lateral canal is not quite horizontal and the other cans are positioned
such that the anterior canal on one side is in the same plane as the
posterior canal of the other side.
The term vestibule is restricted here to the middle part of the bony labyrinth, immediately medial to the tympanic cavity (see fig. 44-4). It contains the utricle and saccule of the membranous labyrinth. The oval window, situated between the vestibule and the tympanic cavity, is closed by the footplate (base) of the stapes. The aqueduct of the vestibule transmits the endolymphatic duct (see fig. 44-8).
The cochlea (fig. 44-10), named for its resemblance to the shell of a snail, is a helical tube of about 2.5 turns. Its base lies against the lateral end of the internal acoustic meatus, its basal coil forms the promontory of the middle ear, and its apex is directed anterolaterally (see fig. 44-9). A bony core, the modiolus, transmits the cochlear nerve and contains the spiral ganglion, the sensory ganglion for this nerve (fig. 44-10). A winding shelf, the osseous spiral lamina, projects from the modiolus like the flange of a screw. The cochlear duct extends from this lamina to the wall of the cochlea so that the space in the cochlea is divided into three ducts: a scala vestibuli anteriorly and a scala tympani posteriorly, separated by the cochlear duct (that is part of the membranous labyrinth). The scala vestibuli begins in the vestibule and passes to the apex of the cochlea, where the two scalae communicate with each other (at the helicotrema; see fig. 44-1); the scala tympani returns to end blindly near the round window, which is closed by the secondary tympanic membrane.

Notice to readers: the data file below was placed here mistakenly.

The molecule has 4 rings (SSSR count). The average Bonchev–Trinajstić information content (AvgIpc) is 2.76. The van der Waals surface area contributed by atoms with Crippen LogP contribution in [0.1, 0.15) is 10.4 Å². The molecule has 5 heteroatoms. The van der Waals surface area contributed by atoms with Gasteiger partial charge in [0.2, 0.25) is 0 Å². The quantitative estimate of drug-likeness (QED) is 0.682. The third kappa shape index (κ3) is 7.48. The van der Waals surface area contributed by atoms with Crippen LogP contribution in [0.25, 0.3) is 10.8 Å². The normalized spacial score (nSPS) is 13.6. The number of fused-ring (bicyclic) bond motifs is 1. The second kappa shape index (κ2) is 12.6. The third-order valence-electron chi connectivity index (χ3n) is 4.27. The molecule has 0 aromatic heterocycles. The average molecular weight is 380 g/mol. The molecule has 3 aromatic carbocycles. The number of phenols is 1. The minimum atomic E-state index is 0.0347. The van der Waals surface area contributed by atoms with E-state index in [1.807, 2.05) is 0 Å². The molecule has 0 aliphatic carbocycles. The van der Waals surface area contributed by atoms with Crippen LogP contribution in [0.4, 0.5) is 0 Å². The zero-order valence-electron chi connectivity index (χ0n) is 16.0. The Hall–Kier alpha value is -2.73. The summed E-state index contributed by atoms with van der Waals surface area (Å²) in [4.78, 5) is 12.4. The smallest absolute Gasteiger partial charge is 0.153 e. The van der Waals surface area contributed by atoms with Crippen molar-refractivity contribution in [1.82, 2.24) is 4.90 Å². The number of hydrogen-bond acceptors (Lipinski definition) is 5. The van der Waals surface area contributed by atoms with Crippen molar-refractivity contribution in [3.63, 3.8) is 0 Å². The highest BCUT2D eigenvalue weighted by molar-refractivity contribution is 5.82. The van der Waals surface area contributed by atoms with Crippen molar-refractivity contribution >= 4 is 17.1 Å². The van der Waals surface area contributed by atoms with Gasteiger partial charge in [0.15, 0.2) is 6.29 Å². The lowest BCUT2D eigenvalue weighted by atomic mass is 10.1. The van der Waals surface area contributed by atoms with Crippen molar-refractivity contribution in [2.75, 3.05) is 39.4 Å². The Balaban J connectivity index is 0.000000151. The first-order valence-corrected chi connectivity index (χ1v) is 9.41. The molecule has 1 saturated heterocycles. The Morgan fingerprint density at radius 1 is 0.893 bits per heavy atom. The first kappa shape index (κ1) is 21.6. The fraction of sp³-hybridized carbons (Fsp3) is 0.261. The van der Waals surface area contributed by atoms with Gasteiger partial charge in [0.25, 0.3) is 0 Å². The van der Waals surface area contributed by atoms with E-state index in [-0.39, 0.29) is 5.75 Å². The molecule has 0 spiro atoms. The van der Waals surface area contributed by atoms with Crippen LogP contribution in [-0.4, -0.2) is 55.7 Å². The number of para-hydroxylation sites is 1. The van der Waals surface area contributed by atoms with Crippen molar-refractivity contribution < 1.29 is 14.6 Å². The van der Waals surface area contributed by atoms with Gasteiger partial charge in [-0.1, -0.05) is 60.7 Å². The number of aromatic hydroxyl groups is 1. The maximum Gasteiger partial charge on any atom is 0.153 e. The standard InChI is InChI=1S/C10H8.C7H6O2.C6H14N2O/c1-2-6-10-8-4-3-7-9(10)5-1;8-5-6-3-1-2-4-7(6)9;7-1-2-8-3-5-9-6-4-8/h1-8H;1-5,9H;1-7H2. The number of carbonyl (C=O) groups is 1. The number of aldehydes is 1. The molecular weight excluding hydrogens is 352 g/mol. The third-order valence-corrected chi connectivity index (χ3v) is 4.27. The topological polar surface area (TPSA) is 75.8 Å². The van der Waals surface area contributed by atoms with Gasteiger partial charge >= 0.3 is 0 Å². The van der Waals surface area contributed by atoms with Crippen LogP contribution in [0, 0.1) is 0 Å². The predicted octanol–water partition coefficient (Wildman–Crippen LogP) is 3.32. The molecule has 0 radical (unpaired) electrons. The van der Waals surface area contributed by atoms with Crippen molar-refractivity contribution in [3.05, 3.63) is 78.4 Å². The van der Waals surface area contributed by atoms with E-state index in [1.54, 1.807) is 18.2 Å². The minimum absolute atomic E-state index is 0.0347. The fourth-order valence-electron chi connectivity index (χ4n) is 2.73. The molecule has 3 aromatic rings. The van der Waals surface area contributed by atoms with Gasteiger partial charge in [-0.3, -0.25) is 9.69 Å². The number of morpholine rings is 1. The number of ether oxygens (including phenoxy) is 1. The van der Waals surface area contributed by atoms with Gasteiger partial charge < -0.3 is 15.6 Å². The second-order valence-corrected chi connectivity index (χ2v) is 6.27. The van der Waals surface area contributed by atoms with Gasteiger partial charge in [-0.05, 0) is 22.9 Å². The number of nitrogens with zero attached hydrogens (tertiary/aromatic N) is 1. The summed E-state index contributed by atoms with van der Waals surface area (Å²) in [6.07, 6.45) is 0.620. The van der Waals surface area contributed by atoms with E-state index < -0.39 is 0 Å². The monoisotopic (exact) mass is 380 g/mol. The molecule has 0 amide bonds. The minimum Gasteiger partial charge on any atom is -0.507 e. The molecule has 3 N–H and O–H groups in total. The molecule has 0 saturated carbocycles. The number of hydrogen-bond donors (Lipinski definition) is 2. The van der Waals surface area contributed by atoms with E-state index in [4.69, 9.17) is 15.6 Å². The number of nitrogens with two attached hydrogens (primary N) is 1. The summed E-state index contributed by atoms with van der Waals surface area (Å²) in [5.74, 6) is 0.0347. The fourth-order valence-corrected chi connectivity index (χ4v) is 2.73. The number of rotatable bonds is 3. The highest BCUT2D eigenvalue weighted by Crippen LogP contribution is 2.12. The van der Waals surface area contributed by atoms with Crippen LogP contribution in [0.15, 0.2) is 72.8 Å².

The perilymphatic duct, or aqueduct of the cochlea, is situated in a bony channel, the cochlear canaliculus, and is frequently said to connect the scala tympani with the subarachnoid space (see fig. 44-8) with the reult that the perilymph is compositionally similar to C.S.F. and that meningitis can produce damage to the inner ear.
The membranous labyrinth (fig. 44-11) lies within the bony labyrinth and contains a different fluid, endolymph. The membranous labyrinth consists of a series of continuous cavities: semicircular ducts, utricle and saccule, and cochlear duct.
The anterior, posterior, and lateral semicircular ducts are situated eccentrically in the corresponding canals. One end of each duct is enlarged as an ampulla (fig. 44-11), each of which possesses a neuroepithelial ampullary crest, which is stimulated by relative movement of the endolymph particulalry during angular head movements (i.e., spinning, pitching or tumbling).
The utricle and saccule lie in the vestibule and communicate with each other by utricular and saccular ducts. The utricle has five openings for the semicircular ducts: the anterior and posterior semicircular ducts have one opening in common. The saccule is joined to the cochlear duct by the ductus reuniens. The utricle and saccule each present a neuro-epithelial macula, which is stimulated by gravity and by linear acceleration. The endolymphatic duct arises from the utricular and saccular ducts and is transmitted by the aqueduct of the vestibule (see fig. 44-8). The duct ends in the endolymphatic sac (fig. 44-11), under cover of the dura on the petrous part of the temporal bone.
The cochlear duct winds from the saccule to the apex of
the cochlea, where it ends blindly (see fig. 44-1) and
extends from the osseous spiral lamina to the wall of the cochlea (see